Johanna Sigurdardottir is also Iceland’s first female prime minister
REYKJAVIK, Iceland — Iceland is set to appoint the world’s first openly gay woman, a former flight attendant who rose through the political ranks to become a cabinet minister, as interim prime minister.
Johanna Sigurdardottir, the island nation’s 66-year-old social affairs minister, is the pick of the Social Democratic Alliance Party to lead an interm government.
Iceland’s conservative-led government failed Monday, Jan. 26 after the country’s banks collapsed in the fall under the weight of huge debts amassed during years of rapid economic growth. The country’s currency has plummeted, while inflation and unemployment are soaring.
Sigurdardottir’s appointment was expected to be confirmed within days by the new ruling coalition of the Alliance party and the Left-Green movement. She would lead Iceland until general elections, expected in May.
"She is a senior parliamentarian, she is respected and loved by all of Iceland," said Environment Minister Thorunn Sveinbjarnardottir, a fellow Alliance party member.
But conservative critics say her leftist political leanings are not going to help fix the economy. "Johanna is a very good woman — but she likes public spending, she is a tax raiser," said Geir Haarde, who quit as prime minister Monday, partly for health reasons.
Sigurdardottir faces the difficult task of repairing the nation’s shattered economy and rebuilding public trust in government. Icelanders are deeply angry at their government for not reining in the country’s banks and leading the once-prosperous nation into an economic nightmare.
Iceland has negotiated about $10 billion in bailout loans from the International Monetary Fund and individual countries to keep itself afloat, but long-term solutions for re-building the economy have been unclear.
The IMF predicts Iceland’s economy is facing its biggest slump since the country won full independence from Denmark in 1944. Millions are also owed to depositors around the world.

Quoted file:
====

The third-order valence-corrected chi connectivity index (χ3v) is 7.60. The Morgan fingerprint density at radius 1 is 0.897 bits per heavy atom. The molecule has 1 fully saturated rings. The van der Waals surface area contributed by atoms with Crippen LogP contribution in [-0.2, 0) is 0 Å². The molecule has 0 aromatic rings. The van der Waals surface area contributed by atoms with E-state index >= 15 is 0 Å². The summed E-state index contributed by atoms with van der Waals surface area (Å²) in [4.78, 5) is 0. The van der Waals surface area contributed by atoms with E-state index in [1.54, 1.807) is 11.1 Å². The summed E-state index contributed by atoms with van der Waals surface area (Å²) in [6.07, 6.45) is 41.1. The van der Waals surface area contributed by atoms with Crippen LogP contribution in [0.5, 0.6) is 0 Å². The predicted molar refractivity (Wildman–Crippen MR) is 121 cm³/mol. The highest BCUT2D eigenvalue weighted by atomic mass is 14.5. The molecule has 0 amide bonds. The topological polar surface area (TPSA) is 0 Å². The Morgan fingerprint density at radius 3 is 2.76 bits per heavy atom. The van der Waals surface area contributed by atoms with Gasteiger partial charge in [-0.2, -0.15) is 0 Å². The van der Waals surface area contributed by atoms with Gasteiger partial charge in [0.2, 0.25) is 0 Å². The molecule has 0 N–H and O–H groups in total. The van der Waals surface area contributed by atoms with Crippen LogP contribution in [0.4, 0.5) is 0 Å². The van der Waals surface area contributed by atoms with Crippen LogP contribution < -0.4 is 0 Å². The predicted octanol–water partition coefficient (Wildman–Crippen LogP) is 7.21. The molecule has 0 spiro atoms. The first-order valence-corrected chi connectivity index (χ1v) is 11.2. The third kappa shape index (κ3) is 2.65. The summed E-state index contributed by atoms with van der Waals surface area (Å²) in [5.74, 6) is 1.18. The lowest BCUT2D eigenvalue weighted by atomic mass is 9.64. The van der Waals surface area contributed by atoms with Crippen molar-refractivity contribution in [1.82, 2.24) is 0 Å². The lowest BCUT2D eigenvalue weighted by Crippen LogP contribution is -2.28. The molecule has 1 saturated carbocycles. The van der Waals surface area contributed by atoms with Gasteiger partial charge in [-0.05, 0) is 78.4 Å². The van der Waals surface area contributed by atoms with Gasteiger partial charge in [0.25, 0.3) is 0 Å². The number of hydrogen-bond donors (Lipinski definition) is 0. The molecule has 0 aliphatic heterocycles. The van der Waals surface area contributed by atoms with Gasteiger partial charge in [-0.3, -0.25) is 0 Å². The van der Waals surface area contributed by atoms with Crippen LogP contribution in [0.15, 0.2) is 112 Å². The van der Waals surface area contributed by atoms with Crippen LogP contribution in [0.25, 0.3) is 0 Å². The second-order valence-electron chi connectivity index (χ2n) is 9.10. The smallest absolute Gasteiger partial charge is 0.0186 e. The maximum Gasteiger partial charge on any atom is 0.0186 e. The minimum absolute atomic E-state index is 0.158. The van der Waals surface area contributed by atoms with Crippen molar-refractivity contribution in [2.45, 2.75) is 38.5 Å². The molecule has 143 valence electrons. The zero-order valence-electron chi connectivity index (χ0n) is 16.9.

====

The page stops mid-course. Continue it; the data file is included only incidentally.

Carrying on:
Sigurdardottir entered politics through the labor movement, serving as a labor organizer when she worked as a flight attendant with Loftleidir Airlines — now Icelandair — in the 1960s and 1970s.
She was first elected to Iceland’s parliament in 1978. She became a minister in 1987 and has held her current post since 1999. Despite her veteran status, many Icelanders regard her as a maverick and respect her work promoting the welfare of minority groups.
She is perhaps best known for her reaction to a failed bid to become chairman of the Social Democratic Party — a forerunner of the current Social Democratic Alliance Party — in 1994. Despite a heavy loss, Sigurdardottir predicted: "My time will come."
In 1995, she quit the Social Democrats and formed her own party, Tjodvaki — translated as "Waking The Nation" — which won four parliamentary seats. Sigurdardottir later rejoined her old party when it merged with three other center-left groups in 1999 and 2000.
While a woman has served in the largely symbolic role of president, Sigurdardottir would become the country’s first woman prime minister. She lives with journalist Jonina Leosdottir, who became her civil partner in a ceremony in 2002. Sigurdardottir was previously married to a man and has two sons.
Associated Press Writer Valur Gunnarsson contributed to this report.